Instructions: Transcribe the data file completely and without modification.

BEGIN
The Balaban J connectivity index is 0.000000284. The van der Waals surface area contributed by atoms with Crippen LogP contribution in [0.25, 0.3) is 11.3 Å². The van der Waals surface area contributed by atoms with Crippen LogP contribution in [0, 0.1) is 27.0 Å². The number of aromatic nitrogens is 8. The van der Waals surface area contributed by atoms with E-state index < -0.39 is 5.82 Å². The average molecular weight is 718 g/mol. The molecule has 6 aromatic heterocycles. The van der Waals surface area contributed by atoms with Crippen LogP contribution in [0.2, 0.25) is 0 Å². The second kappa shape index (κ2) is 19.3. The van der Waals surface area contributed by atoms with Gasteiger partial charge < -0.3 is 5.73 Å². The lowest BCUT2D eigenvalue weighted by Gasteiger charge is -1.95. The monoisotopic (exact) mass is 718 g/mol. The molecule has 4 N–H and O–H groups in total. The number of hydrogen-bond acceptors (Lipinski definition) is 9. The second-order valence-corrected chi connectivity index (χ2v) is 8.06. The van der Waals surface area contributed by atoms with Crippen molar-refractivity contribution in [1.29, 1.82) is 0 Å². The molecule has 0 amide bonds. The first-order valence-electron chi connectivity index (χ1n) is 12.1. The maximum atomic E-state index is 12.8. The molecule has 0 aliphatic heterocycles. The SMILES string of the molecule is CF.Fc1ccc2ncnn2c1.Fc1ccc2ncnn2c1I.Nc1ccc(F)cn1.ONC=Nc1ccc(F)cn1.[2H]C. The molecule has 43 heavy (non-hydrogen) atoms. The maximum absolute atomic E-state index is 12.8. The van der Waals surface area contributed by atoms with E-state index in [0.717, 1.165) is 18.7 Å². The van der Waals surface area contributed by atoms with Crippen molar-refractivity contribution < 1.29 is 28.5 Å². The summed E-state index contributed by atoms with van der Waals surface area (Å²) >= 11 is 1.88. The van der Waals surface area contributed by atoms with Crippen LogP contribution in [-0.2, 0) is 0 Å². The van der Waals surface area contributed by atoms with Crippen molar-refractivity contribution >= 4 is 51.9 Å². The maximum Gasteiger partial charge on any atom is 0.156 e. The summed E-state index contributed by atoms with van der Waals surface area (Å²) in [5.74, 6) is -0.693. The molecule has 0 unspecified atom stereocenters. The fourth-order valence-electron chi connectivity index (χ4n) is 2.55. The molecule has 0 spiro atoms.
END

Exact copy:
The Balaban J connectivity index is 0.000000284. The van der Waals surface area contributed by atoms with Crippen LogP contribution in [0.25, 0.3) is 11.3 Å². The van der Waals surface area contributed by atoms with Crippen LogP contribution in [0, 0.1) is 27.0 Å². The number of aromatic nitrogens is 8. The van der Waals surface area contributed by atoms with E-state index < -0.39 is 5.82 Å². The average molecular weight is 718 g/mol. The molecule has 6 aromatic heterocycles. The van der Waals surface area contributed by atoms with Crippen LogP contribution in [0.2, 0.25) is 0 Å². The second kappa shape index (κ2) is 19.3. The van der Waals surface area contributed by atoms with Gasteiger partial charge < -0.3 is 5.73 Å². The lowest BCUT2D eigenvalue weighted by Gasteiger charge is -1.95. The monoisotopic (exact) mass is 718 g/mol. The molecule has 4 N–H and O–H groups in total. The number of hydrogen-bond acceptors (Lipinski definition) is 9. The second-order valence-corrected chi connectivity index (χ2v) is 8.06. The van der Waals surface area contributed by atoms with Crippen molar-refractivity contribution in [1.29, 1.82) is 0 Å². The molecule has 0 amide bonds. The first-order valence-electron chi connectivity index (χ1n) is 12.1. The maximum atomic E-state index is 12.8. The molecule has 0 aliphatic heterocycles. The SMILES string of the molecule is CF.Fc1ccc2ncnn2c1.Fc1ccc2ncnn2c1I.Nc1ccc(F)cn1.ONC=Nc1ccc(F)cn1.[2H]C. The molecule has 43 heavy (non-hydrogen) atoms. The maximum absolute atomic E-state index is 12.8. The van der Waals surface area contributed by atoms with E-state index in [0.717, 1.165) is 18.7 Å². The van der Waals surface area contributed by atoms with Crippen molar-refractivity contribution < 1.29 is 28.5 Å². The summed E-state index contributed by atoms with van der Waals surface area (Å²) >= 11 is 1.88. The van der Waals surface area contributed by atoms with Crippen LogP contribution in [-0.2, 0) is 0 Å². The van der Waals surface area contributed by atoms with Crippen molar-refractivity contribution >= 4 is 51.9 Å². The maximum Gasteiger partial charge on any atom is 0.156 e. The summed E-state index contributed by atoms with van der Waals surface area (Å²) in [5.74, 6) is -0.693. The molecule has 0 unspecified atom stereocenters. The fourth-order valence-electron chi connectivity index (χ4n) is 2.55. The molecule has 0 spiro atoms.